David Plummer, Managing Partner of Triage, gives his insights into solving intractable challenges.
Real world problems
Why do we qualify the word problem with “real world”? There are a number of reasons but there are three I have observed to be consistently true.
- Many of the problems we are trying to solve aren’t, in fact, real. A good example of this is the dominant paradigm of global food security that says we need to increase food production by between 50 and 100% by 2050. We don’t.
- Many of the problems we are trying to solve are peculiar to “here”, i.e. they are not universal, presenting challenges around replication and scale.
- Our understanding of value, what it is and why it is valuable.
Only real world problems are worth solving. We help clients with all three.
Starting with the problem
In 2016 I lived in the US and spent a lot of time with agri food tech company founders and their backers.
The two questions I asked more than any other were “what problem are you trying to solve?”, and “what’s your business model?”. Without exception no-one could answer either; not a single one. It was, at best, technology chasing a problem.
It is not a surprise, therefore, that many of these companies have subsequently failed, some quietly through an “elegant” exit, with others more publicly, leaving investors with cumulative losses of hundreds of millions of dollars.
Is the problem the problem?
The best solutions nearly always come from an alternative definition of the problem. An example of this might be the number of solutions aimed at improving yield, but is yield really the problem we need to solve?
If the majority of the world’s farmers don’t make a profit, and profit is the difference between revenues and costs, then yield is but one of a number of important variables.
The work we are doing with farmers, farmer to farmer organisations, cooperatives, and others would suggest that yield isn’t the problem we need to solve, profit is, and our work on the highest and best use of land is yielding exceptional results.
Keeping it simple
We need to simplify the problems we are trying to solve. One of the questions we ask regardless of context is, “what one thing is going to make all of the difference?” The answer to this question doesn’t just keep it simple, it also gives us the one thing to focus on.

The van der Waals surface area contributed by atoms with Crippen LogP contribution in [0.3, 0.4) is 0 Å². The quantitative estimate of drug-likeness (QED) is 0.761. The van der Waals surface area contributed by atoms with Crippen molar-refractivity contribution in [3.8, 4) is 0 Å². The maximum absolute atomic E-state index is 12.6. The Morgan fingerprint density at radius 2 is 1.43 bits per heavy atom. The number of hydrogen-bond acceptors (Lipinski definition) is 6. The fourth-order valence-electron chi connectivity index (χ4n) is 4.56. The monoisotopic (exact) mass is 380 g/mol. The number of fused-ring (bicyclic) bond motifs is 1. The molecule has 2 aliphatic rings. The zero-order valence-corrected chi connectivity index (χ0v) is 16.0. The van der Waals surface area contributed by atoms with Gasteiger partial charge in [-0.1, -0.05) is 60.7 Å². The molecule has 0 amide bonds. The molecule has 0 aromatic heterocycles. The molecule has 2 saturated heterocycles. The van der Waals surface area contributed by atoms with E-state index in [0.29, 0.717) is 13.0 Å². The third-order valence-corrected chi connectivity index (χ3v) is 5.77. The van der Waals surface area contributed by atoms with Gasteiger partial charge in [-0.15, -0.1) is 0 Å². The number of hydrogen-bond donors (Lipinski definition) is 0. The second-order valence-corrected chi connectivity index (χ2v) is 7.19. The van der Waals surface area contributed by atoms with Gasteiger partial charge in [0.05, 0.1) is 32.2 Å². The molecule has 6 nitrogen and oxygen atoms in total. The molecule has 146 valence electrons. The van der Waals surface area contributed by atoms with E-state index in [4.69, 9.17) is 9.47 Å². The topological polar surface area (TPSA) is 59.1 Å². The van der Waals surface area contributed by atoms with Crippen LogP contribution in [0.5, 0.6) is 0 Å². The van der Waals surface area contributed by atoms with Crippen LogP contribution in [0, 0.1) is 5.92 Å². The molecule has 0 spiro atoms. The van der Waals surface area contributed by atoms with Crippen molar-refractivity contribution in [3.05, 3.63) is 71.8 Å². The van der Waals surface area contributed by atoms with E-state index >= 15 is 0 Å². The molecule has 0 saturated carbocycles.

A great example of this is the work we are doing at a country level in Africa where one change universally adopted and measured in one way will add more than $2.9 billion to the economy.
Another is FarmView, a data platform providing data driven location intelligence that has achieved a number of sector firsts.
Systems thinking is a discipline for seeing wholes, a way of seeing inter-relationships rather than things, and for seeing patterns of change rather than static snapshots.
Technology has enabled us to see things that we previously couldn’t, from the microscopic world within soils and their critical role in earth systems to understanding the complex and interdependent relationships of agricultural economics.
Similarly, Triage sees the whole and is leading a number of systems level projects including a National Plan that puts a redesign of the food system from the ground up at the centre of government policy and its’ industrial strategy.
Our biggest challenge in solving real world problems in the real world, however, is not in solving real world problems, but in solving the human one, so we help clients get people right first.
If you are interested and would like to discuss any of the above, then please contact David Plummer on 07770 866235